The useful point of comparison, then, isn’t the single instance of the American Government as incorporated under the Constitution of 1787. It’s all the constitutions written since. Because there have been a lot of constitutions written, governments formed around them, and contexts and consequences to analyze. France is on their fifth constitution, for instance. What kinds of dominant strategies exist in other countries? How have those countries responded to them? Do we deem those responses successful? And so on.

    Even then, it’s an uncontrolled experiment at best. Not only do all the players change (as they would in playtests), but the rules and the board all change, too. All of which makes it impossible to really nail down any single rule, or cluster of rules, as having causal significance.

    2
  13. Nightcrawler says:

    @Kathy:

    As to the Constitution, IMO it’s too hard to amend. There are reasons for this. But the impression is that the document is, like the calendar, nearly perfect as is, and does not require changes, except minor ones for procedural matters to cover unlikely situations.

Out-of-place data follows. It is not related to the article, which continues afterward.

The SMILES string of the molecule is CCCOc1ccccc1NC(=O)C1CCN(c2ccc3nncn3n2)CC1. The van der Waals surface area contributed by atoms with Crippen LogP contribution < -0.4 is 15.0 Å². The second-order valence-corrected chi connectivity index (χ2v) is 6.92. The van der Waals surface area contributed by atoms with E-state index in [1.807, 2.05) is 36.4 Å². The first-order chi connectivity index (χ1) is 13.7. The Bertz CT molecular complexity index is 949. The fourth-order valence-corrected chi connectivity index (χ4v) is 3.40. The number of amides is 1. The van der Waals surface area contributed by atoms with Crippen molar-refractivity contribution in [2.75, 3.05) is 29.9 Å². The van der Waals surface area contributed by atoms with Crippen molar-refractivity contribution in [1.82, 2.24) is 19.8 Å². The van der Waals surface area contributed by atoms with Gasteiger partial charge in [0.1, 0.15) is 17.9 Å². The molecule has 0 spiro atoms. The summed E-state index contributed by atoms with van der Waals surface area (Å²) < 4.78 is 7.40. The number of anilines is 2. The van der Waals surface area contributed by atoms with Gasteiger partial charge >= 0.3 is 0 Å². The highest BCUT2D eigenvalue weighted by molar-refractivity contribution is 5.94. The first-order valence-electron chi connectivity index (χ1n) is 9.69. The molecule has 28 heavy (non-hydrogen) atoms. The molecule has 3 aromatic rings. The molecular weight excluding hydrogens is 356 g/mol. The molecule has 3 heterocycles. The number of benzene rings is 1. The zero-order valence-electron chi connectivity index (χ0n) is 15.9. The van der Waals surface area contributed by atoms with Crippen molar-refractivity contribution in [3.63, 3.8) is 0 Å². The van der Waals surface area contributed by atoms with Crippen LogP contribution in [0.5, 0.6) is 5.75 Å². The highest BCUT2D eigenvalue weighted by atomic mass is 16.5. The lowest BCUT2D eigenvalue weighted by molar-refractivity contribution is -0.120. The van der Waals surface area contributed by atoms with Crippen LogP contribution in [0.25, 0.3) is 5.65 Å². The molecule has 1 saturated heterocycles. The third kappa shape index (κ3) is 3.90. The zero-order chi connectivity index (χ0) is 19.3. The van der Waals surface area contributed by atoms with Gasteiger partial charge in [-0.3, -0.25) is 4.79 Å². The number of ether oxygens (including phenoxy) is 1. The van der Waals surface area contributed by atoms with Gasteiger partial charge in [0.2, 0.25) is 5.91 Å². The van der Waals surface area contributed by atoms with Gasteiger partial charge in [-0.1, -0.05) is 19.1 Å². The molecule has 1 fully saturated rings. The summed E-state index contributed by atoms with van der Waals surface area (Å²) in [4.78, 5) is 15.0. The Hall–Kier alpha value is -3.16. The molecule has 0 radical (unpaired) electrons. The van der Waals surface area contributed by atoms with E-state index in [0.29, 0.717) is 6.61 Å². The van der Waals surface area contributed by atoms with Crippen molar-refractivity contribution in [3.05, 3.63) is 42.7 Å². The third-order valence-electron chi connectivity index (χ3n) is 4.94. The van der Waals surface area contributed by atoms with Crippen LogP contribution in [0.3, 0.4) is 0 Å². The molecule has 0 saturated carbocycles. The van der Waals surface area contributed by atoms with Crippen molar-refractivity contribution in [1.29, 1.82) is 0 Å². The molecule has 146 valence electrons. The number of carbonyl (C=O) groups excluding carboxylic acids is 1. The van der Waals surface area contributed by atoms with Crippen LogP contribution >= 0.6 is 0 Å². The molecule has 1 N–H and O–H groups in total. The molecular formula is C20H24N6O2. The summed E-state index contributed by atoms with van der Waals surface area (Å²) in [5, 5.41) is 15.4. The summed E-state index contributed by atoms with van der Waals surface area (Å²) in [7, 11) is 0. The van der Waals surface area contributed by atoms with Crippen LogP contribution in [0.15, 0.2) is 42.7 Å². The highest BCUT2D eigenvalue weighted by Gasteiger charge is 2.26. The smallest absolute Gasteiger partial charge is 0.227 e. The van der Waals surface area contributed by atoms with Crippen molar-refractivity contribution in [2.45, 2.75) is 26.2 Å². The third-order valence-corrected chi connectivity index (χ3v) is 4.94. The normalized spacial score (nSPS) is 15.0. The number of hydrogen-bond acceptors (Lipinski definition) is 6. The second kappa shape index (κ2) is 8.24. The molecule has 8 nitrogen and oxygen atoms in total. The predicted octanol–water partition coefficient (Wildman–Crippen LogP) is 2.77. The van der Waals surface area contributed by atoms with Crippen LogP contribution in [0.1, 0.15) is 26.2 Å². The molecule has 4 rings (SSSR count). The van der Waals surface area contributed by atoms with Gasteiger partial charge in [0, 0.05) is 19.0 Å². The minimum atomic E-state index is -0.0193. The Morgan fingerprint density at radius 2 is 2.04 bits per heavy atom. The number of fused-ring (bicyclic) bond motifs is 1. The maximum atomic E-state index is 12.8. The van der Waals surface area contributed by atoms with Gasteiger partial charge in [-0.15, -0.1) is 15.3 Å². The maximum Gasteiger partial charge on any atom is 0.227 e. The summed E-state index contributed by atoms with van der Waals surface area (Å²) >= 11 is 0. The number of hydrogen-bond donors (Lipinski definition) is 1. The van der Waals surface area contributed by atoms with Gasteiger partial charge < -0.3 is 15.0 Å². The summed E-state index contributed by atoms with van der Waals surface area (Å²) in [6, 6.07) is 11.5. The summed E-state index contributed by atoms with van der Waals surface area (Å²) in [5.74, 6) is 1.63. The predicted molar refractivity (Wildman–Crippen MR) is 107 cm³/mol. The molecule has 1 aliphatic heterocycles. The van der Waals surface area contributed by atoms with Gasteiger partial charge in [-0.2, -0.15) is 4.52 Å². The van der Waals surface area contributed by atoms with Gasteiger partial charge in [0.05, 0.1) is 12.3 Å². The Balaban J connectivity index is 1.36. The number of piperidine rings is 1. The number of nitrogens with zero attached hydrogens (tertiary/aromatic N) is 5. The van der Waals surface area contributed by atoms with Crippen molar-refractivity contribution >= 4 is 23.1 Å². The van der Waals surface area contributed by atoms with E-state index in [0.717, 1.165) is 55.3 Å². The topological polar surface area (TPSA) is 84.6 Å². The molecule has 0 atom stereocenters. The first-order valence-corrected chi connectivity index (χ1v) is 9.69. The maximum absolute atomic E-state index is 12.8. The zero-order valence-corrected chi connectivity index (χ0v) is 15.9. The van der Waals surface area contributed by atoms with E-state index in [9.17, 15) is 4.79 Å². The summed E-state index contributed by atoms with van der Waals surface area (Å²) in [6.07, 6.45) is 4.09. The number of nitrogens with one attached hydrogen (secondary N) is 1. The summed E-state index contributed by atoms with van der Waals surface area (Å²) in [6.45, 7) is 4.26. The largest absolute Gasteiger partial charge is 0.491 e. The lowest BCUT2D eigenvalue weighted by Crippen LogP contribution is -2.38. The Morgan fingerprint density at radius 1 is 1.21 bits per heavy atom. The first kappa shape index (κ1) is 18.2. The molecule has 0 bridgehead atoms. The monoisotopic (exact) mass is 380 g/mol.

It’s worse than that. Right-wingers treat the Constitution like it’s the BIBLE, a sacrosanct holy book handed down by literal gods, instead of a set of rules written by humans. Gods, of course, are perfect and never, ever make mistakes. Humans do, especially when it comes to trying to predict the future.

    The problem doesn’t lie with the Constitution, the men who wrote it, or how difficult it is to amend. The problem is with the right-wingers who worship the Constitution’s authors the way the Vorta on DS9 worshiped the Changelings.

    1
  14. Stormy Dragon says:

    This never@Kingdaddy:

    Since evenly balanced conflicts are rare, wargame designers have to contend with that issue.